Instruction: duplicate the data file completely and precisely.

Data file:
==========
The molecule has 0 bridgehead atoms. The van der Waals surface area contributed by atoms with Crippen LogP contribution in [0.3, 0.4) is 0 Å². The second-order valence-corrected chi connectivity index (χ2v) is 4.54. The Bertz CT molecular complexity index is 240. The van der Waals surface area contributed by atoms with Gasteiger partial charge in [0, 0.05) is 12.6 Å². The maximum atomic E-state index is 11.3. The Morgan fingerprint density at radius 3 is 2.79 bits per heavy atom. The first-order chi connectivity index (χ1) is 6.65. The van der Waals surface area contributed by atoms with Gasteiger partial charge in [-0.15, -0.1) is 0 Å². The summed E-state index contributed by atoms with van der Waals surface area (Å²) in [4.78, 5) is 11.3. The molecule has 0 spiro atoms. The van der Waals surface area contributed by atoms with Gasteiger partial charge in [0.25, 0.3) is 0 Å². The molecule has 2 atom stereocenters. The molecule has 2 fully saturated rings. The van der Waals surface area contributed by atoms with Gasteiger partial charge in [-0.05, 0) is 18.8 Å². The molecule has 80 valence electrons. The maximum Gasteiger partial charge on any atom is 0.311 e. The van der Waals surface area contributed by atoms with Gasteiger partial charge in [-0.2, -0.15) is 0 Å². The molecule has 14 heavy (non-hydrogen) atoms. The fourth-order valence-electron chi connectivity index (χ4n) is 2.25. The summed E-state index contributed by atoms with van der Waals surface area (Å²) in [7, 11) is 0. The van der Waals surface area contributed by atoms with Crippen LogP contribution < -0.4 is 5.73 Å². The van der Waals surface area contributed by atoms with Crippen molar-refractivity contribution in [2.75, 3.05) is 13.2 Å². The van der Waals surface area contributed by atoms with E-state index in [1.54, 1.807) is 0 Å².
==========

The molecule has 0 bridgehead atoms. The van der Waals surface area contributed by atoms with Crippen LogP contribution in [0.3, 0.4) is 0 Å². The second-order valence-corrected chi connectivity index (χ2v) is 4.54. The Bertz CT molecular complexity index is 240. The van der Waals surface area contributed by atoms with Gasteiger partial charge in [0, 0.05) is 12.6 Å². The maximum atomic E-state index is 11.3. The Morgan fingerprint density at radius 3 is 2.79 bits per heavy atom. The first-order chi connectivity index (χ1) is 6.65. The van der Waals surface area contributed by atoms with Gasteiger partial charge in [-0.15, -0.1) is 0 Å². The summed E-state index contributed by atoms with van der Waals surface area (Å²) in [4.78, 5) is 11.3. The molecule has 0 spiro atoms. The van der Waals surface area contributed by atoms with Gasteiger partial charge in [0.25, 0.3) is 0 Å². The molecule has 2 atom stereocenters. The molecule has 2 fully saturated rings. The van der Waals surface area contributed by atoms with Gasteiger partial charge in [-0.05, 0) is 18.8 Å². The molecule has 80 valence electrons. The maximum Gasteiger partial charge on any atom is 0.311 e. The van der Waals surface area contributed by atoms with Gasteiger partial charge in [-0.2, -0.15) is 0 Å². The molecule has 14 heavy (non-hydrogen) atoms. The fourth-order valence-electron chi connectivity index (χ4n) is 2.25. The summed E-state index contributed by atoms with van der Waals surface area (Å²) in [7, 11) is 0. The van der Waals surface area contributed by atoms with Crippen LogP contribution < -0.4 is 5.73 Å². The van der Waals surface area contributed by atoms with Crippen molar-refractivity contribution in [2.75, 3.05) is 13.2 Å². The van der Waals surface area contributed by atoms with E-state index in [1.54, 1.807) is 0 Å².